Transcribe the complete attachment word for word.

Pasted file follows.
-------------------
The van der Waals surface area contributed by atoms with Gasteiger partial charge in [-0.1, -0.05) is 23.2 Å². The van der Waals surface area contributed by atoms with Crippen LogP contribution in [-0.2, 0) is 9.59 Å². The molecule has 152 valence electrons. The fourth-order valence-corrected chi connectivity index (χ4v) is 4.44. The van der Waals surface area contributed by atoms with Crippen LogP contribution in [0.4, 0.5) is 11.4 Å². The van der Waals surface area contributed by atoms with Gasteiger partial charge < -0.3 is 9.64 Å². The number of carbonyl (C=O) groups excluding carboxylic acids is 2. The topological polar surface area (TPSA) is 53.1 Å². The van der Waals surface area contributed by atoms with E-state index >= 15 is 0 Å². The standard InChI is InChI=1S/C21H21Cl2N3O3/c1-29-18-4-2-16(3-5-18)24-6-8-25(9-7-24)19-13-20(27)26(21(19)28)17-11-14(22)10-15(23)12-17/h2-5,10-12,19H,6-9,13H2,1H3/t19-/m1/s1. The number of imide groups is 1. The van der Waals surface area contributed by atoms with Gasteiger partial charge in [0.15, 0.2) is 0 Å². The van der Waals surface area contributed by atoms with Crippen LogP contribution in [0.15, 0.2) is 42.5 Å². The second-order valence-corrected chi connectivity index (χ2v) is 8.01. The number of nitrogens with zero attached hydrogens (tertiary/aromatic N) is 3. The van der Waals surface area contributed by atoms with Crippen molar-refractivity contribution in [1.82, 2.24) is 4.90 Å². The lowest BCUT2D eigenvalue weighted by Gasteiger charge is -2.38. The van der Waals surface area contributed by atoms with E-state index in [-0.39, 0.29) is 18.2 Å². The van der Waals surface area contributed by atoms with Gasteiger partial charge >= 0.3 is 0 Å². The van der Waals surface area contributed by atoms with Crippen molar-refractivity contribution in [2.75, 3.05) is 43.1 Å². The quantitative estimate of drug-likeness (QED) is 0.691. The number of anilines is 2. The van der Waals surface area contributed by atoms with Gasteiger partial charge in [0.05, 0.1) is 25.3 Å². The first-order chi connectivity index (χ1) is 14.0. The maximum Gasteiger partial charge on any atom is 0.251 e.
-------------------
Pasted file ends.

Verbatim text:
The van der Waals surface area contributed by atoms with Gasteiger partial charge in [-0.1, -0.05) is 23.2 Å². The van der Waals surface area contributed by atoms with Crippen LogP contribution in [-0.2, 0) is 9.59 Å². The molecule has 152 valence electrons. The fourth-order valence-corrected chi connectivity index (χ4v) is 4.44. The van der Waals surface area contributed by atoms with Crippen LogP contribution in [0.4, 0.5) is 11.4 Å². The van der Waals surface area contributed by atoms with Gasteiger partial charge < -0.3 is 9.64 Å². The number of carbonyl (C=O) groups excluding carboxylic acids is 2. The topological polar surface area (TPSA) is 53.1 Å². The van der Waals surface area contributed by atoms with E-state index >= 15 is 0 Å². The standard InChI is InChI=1S/C21H21Cl2N3O3/c1-29-18-4-2-16(3-5-18)24-6-8-25(9-7-24)19-13-20(27)26(21(19)28)17-11-14(22)10-15(23)12-17/h2-5,10-12,19H,6-9,13H2,1H3/t19-/m1/s1. The number of imide groups is 1. The van der Waals surface area contributed by atoms with Gasteiger partial charge in [0.15, 0.2) is 0 Å². The van der Waals surface area contributed by atoms with Crippen LogP contribution in [0.15, 0.2) is 42.5 Å². The second-order valence-corrected chi connectivity index (χ2v) is 8.01. The number of nitrogens with zero attached hydrogens (tertiary/aromatic N) is 3. The van der Waals surface area contributed by atoms with Crippen molar-refractivity contribution in [1.82, 2.24) is 4.90 Å². The lowest BCUT2D eigenvalue weighted by Gasteiger charge is -2.38. The van der Waals surface area contributed by atoms with E-state index in [-0.39, 0.29) is 18.2 Å². The van der Waals surface area contributed by atoms with Gasteiger partial charge >= 0.3 is 0 Å². The van der Waals surface area contributed by atoms with Crippen molar-refractivity contribution in [2.75, 3.05) is 43.1 Å². The quantitative estimate of drug-likeness (QED) is 0.691. The number of anilines is 2. The van der Waals surface area contributed by atoms with Gasteiger partial charge in [0.05, 0.1) is 25.3 Å². The first-order chi connectivity index (χ1) is 14.0. The maximum Gasteiger partial charge on any atom is 0.251 e.